Courage is my word for 2013. At first I thought it was kind of silly to choose a word of the year, but I’ve been surprised at how often that word has come to mind when I approach something I’m fearful about or hesitant towards. And it’s surprising how more intentionally courageous I’ve been so far. (Typing out “intentionally courageous” also sounds silly, like I’m about to go to battle or something — but for this introverted girl, it works.)
Let’s take work, for example.
I work in an building where all of the offices on my floor are in a circle with a conference room in the middle. When I started in August, I was given one of the inside offices without a window. It was a big, cozy office, and a novelty to have my own space at all, after having just a desk/cubicle in my last job. In the past few months a few of my coworkers left and the group was restructured a bit so our department won’t be hiring anyone anytime soon.
With a few vacant window offices available, and no more hiring in our near future, the thought to move to a window office came to mind. I love natural light. Florescent lights give me headaches and I prefer natural light over lamps any day. It would be nice to have an office where I could take a break and look at the landscape or the traffic patterns below.
But I was nervous asking for it. And it made me wonder, why is it so hard to ask for things sometimes? The vulnerability of being told no? Is that so hard to hear?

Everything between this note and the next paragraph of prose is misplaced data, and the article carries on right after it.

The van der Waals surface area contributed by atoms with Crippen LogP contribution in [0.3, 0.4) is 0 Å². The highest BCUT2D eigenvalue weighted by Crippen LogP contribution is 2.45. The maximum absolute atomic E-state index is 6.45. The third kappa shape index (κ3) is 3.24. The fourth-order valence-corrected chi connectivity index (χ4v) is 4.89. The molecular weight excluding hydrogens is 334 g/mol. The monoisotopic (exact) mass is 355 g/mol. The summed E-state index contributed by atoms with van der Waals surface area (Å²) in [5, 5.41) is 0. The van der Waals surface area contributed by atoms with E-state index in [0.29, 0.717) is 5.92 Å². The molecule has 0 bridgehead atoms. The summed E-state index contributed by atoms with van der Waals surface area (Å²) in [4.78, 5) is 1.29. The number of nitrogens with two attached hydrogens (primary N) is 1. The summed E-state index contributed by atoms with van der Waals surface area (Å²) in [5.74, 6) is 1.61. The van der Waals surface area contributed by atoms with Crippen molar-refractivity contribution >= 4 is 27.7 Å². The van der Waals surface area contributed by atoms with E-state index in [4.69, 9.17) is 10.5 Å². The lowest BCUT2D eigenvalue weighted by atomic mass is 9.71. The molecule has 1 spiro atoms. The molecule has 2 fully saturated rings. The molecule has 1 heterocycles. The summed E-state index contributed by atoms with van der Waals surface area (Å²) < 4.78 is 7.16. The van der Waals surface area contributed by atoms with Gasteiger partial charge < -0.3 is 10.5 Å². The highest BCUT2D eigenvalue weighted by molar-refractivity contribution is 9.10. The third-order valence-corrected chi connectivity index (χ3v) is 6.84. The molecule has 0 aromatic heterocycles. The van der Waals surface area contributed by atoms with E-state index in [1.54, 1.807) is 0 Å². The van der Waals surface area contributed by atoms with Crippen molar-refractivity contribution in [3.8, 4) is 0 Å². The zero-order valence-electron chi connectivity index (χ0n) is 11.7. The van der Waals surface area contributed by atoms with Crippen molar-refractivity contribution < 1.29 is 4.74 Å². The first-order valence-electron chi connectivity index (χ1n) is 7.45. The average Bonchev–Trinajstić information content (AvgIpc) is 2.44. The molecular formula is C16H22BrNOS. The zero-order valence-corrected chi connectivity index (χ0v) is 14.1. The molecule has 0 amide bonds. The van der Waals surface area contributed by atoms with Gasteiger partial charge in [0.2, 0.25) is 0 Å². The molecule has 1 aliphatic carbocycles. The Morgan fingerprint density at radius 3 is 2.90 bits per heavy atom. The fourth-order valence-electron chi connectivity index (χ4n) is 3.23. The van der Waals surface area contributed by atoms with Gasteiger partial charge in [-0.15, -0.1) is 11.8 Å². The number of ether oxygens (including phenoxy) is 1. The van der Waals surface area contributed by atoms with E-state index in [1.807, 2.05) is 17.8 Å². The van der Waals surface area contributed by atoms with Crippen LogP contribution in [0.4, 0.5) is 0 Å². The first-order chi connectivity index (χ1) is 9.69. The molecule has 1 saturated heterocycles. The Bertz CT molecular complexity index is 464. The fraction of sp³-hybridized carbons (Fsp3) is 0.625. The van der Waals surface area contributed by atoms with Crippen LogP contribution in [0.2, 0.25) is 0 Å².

On a whim a couple of weeks ago I asked my immediate supervisor to move to one of the vacant window offices. Oh, yes, of course! Why didn’t we think of that sooner? We’ll have you moved in the next week. he said. I was shocked it was that easy.
I think as twenty-somethings, it’s easy to take directions but very hard to assert yourself in the workplace. Everyone seems so much smarter, more capable. But I’ve learned how valuable young thoughts can be to an organization. Good ideas don’t come with experience, sometimes it just comes with thinking. Of course it’s important to take directions and work hard, but I’m learning to speak up and bring new ideas to the table, even if it’s something as simple as moving offices.
This was just a small example, but a great lesson that you never know until you ask. The worst they can say is no, and that’s really not the end of the world.
Have you ever found yourself nervous about asking for something, at work or elsewhere? What was the outcome? Why do you think it’s hard for us to ask for things?